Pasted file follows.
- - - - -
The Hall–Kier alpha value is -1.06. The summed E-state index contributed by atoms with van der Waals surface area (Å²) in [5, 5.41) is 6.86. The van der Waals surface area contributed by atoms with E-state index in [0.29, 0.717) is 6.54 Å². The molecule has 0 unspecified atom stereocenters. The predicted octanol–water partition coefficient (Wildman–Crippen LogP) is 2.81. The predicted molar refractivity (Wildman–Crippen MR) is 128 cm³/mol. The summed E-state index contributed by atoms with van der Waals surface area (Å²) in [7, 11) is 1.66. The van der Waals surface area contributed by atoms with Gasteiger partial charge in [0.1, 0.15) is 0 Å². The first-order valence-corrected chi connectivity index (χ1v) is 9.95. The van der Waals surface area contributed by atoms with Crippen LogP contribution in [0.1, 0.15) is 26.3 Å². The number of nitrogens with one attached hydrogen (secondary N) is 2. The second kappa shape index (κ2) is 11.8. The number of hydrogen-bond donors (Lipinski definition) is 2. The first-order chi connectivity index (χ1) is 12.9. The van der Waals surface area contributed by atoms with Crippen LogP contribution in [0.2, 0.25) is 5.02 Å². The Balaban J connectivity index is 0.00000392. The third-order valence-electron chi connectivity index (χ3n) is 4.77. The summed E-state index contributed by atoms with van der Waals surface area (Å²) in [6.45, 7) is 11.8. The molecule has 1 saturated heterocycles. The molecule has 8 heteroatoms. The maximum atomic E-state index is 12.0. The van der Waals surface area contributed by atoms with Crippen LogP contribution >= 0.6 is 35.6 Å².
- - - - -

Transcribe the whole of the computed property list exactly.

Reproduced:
The Hall–Kier alpha value is -1.06. The summed E-state index contributed by atoms with van der Waals surface area (Å²) in [5, 5.41) is 6.86. The van der Waals surface area contributed by atoms with E-state index in [0.29, 0.717) is 6.54 Å². The molecule has 0 unspecified atom stereocenters. The predicted octanol–water partition coefficient (Wildman–Crippen LogP) is 2.81. The predicted molar refractivity (Wildman–Crippen MR) is 128 cm³/mol. The summed E-state index contributed by atoms with van der Waals surface area (Å²) in [7, 11) is 1.66. The van der Waals surface area contributed by atoms with Gasteiger partial charge in [0.1, 0.15) is 0 Å². The first-order valence-corrected chi connectivity index (χ1v) is 9.95. The van der Waals surface area contributed by atoms with Crippen LogP contribution in [0.1, 0.15) is 26.3 Å². The number of nitrogens with one attached hydrogen (secondary N) is 2. The second kappa shape index (κ2) is 11.8. The number of hydrogen-bond donors (Lipinski definition) is 2. The first-order chi connectivity index (χ1) is 12.9. The van der Waals surface area contributed by atoms with Crippen LogP contribution in [0.2, 0.25) is 5.02 Å². The Balaban J connectivity index is 0.00000392. The third-order valence-electron chi connectivity index (χ3n) is 4.77. The summed E-state index contributed by atoms with van der Waals surface area (Å²) in [6.45, 7) is 11.8. The molecule has 1 saturated heterocycles. The molecule has 8 heteroatoms. The maximum atomic E-state index is 12.0. The van der Waals surface area contributed by atoms with Crippen LogP contribution >= 0.6 is 35.6 Å².